I think about the old man at the bar, Sherman. I think about what it must have been like on that ship, in those waters, watching your friends drown so close by. No way around it, he kept saying. No way around it. I think about Afghanistan.
I stare out at the sky and realize how lucky I used to be. I imagine walking through the deserts of that hell on earth, that never-ending war, wondering how dark the night skies are there, if the stars come out in the millions the way they do here. The way they do back home.
Most people don’t know how lucky they are. Often we ignore what’s important and justify what’s not. We’re all sleepwalkers.
I feel lonelier than I ever have. I think about that couple arguing at the bar. Seeds, I think. Seeds.
I look at the moon. Hanging low in a silver arc, it shines like a ship sailing on the horizon. For a moment I wonder how many people are alone and staring at the moon. A lot, I tell myself. Thinking this makes me feel better.
But I think about Becca. I think about the life we’ve chosen and what’s ahead for us. My heart races. I feel sad, and I’m anxious all over.
I grab the letter and tap it against my forehead over and over. I wish I could tell her my future, our future, but I haven’t figured out a way to. How do you tell someone everything as you know it is going to change?
Then the stars start to go blurry, and I know that I’m crying.
I wipe the tears from my eyes just in time to see a shooting star. Like a knife it slices through the night sky. Streaking at some fantastic speed, it goes as quickly as it came.
Suddenly everything becomes clear.
I sit up. I know what I have to do.
* * *
In the kitchen I use a broom and dustpan on the floor, then a mop, soaking up all of the liquor. I wash out the mop in the sink then go over the tile one more time, making sure that nothing sticks. I do this thoroughly and carefully, sliding the mop from corner to corner in smooth loops, sure to get everything back to exactly the way it was.
I keep thinking about Becca lying in our bed. Watching the floor dry I think about how fast things move, how day and night come and go so quickly. Then I wash my hands in the sink and stare out the window again.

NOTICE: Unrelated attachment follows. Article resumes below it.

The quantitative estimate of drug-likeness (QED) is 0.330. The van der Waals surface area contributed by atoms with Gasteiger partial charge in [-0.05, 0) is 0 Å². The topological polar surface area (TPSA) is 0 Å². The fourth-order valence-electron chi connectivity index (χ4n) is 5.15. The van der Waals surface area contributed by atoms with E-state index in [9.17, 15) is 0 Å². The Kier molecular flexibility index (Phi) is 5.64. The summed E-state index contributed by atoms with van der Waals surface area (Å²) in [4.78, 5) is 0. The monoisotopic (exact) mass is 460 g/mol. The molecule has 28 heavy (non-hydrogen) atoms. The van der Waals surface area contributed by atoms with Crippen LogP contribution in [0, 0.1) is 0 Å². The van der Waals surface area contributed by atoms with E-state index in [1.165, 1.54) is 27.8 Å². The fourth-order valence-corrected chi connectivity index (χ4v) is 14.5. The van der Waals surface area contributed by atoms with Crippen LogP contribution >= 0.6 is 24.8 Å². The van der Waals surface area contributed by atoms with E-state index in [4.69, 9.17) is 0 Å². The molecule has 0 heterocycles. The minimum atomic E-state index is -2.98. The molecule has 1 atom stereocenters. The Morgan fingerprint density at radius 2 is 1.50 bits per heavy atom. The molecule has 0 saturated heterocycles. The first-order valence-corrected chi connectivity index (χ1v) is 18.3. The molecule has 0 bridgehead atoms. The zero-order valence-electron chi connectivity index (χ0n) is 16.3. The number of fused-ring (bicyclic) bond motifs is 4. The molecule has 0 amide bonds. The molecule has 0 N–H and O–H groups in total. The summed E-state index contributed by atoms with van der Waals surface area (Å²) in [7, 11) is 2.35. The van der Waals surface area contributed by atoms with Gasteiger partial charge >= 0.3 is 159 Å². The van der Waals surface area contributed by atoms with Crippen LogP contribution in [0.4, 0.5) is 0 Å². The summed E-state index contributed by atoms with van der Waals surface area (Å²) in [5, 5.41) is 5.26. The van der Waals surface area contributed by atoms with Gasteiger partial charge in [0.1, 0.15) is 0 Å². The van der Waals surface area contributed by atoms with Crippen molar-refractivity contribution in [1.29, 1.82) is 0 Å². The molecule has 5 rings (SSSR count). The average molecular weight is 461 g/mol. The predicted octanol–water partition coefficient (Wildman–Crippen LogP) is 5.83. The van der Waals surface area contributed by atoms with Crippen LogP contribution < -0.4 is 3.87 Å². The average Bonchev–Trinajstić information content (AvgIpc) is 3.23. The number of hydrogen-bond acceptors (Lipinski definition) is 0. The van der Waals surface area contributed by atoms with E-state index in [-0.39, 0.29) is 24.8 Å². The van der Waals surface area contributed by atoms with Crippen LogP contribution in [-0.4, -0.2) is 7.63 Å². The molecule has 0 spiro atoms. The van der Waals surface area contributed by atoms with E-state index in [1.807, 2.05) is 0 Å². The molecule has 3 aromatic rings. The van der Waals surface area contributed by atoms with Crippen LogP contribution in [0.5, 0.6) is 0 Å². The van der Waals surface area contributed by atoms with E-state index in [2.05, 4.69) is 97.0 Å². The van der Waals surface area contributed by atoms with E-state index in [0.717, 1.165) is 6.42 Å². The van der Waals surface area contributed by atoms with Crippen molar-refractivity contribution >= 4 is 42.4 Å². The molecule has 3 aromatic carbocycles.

The wind has calmed, and the dust has settled. With the sun rising, bright golden beams arrow across the desert, aiming for the shadows.
Leaving the kitchen, making my way to the living room, I look at the bedroom door, move slowly toward it, let myself in.
She lies on her back, sheet at her breasts, arms over the sheet, hands over her belly, eyes closed.
Without making a sound, I take small steps to the edge of the bed, lift up the sheet and slide in beside her.
She doesn’t move, just keeps breathing. I move in close to her. I gently stroke her delicate wrist with my fingertips. I gently lift her hands and pull the sheet down to her waist, to my waist. I gently place her arms at her sides and lift her shirt to just below her breasts, exposing her belly.
Her belly fascinates me. I stare at it. I consider what it means now, like this, pushed out and round. How strange a thing it is really, the way the skin stretches and pulls back, the way the belly button spreads open like a giant eye peering up at me. Peering into me. I look at her face, see that her eyes are still closed, then back down at her belly. I think about all of this for a very long time. I ask myself questions and I answer them.
Careful not to wake her I place my ear against the top of her belly, almost at her heart. I let her breathing take me up then down, up then down again, and listen quietly to the human noises she makes.
All the while I can see the sun rise over the desert through the bedroom window. Afghanistan is just another desert. I survive deserts.
I turn over some and kiss Becca’s belly, hoping the tiny kisses might sink below to my little baby girl.
I wonder if I’ll make a good father.
Lying there all the while, I hope she feels me against her. I hope she wakes up and forgives me. I hope she wraps her arms around me and holds me back, the way only lovers can do. I hope.
A wind blows through the slip of the windowsill. It sounds like a kind of singing.
After some time of lying with her, of listening to her, she puts her arms around me, tightly, and pulls us closer together. We lie here. We hold each other. We lean into one another as if against the wind, and brace ourselves.